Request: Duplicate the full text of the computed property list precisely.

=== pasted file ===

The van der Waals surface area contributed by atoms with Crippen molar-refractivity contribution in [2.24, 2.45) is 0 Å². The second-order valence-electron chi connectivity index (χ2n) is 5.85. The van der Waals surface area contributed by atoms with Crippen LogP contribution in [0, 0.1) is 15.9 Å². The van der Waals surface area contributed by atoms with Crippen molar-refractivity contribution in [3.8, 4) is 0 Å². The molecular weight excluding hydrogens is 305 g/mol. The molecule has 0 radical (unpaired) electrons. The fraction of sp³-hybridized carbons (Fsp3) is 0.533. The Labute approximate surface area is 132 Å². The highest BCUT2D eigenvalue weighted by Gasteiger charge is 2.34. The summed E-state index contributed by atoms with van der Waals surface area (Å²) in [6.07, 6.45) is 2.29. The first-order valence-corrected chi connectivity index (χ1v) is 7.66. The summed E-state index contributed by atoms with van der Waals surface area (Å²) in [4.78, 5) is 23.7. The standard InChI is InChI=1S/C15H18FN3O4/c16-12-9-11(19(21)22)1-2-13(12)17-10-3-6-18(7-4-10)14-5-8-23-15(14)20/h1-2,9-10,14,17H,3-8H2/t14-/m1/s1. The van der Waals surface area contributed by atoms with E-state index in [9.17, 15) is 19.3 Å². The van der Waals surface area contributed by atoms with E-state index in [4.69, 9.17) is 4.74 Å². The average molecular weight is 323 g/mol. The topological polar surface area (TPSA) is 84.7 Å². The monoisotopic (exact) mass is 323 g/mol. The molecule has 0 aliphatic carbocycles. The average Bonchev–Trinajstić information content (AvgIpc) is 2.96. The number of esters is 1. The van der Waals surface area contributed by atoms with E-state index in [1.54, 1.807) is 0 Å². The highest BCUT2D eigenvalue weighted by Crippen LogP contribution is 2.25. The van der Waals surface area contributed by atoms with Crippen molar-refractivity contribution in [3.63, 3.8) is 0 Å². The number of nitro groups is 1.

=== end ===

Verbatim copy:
The van der Waals surface area contributed by atoms with Crippen molar-refractivity contribution in [2.24, 2.45) is 0 Å². The second-order valence-electron chi connectivity index (χ2n) is 5.85. The van der Waals surface area contributed by atoms with Crippen LogP contribution in [0, 0.1) is 15.9 Å². The van der Waals surface area contributed by atoms with Crippen molar-refractivity contribution in [3.8, 4) is 0 Å². The molecular weight excluding hydrogens is 305 g/mol. The molecule has 0 radical (unpaired) electrons. The fraction of sp³-hybridized carbons (Fsp3) is 0.533. The Labute approximate surface area is 132 Å². The highest BCUT2D eigenvalue weighted by Gasteiger charge is 2.34. The summed E-state index contributed by atoms with van der Waals surface area (Å²) in [6.07, 6.45) is 2.29. The first-order valence-corrected chi connectivity index (χ1v) is 7.66. The summed E-state index contributed by atoms with van der Waals surface area (Å²) in [4.78, 5) is 23.7. The standard InChI is InChI=1S/C15H18FN3O4/c16-12-9-11(19(21)22)1-2-13(12)17-10-3-6-18(7-4-10)14-5-8-23-15(14)20/h1-2,9-10,14,17H,3-8H2/t14-/m1/s1. The van der Waals surface area contributed by atoms with E-state index in [9.17, 15) is 19.3 Å². The van der Waals surface area contributed by atoms with E-state index in [4.69, 9.17) is 4.74 Å². The average molecular weight is 323 g/mol. The topological polar surface area (TPSA) is 84.7 Å². The monoisotopic (exact) mass is 323 g/mol. The molecule has 0 aliphatic carbocycles. The average Bonchev–Trinajstić information content (AvgIpc) is 2.96. The number of esters is 1. The van der Waals surface area contributed by atoms with E-state index in [1.54, 1.807) is 0 Å². The highest BCUT2D eigenvalue weighted by Crippen LogP contribution is 2.25. The van der Waals surface area contributed by atoms with Crippen molar-refractivity contribution in [3.63, 3.8) is 0 Å². The number of nitro groups is 1.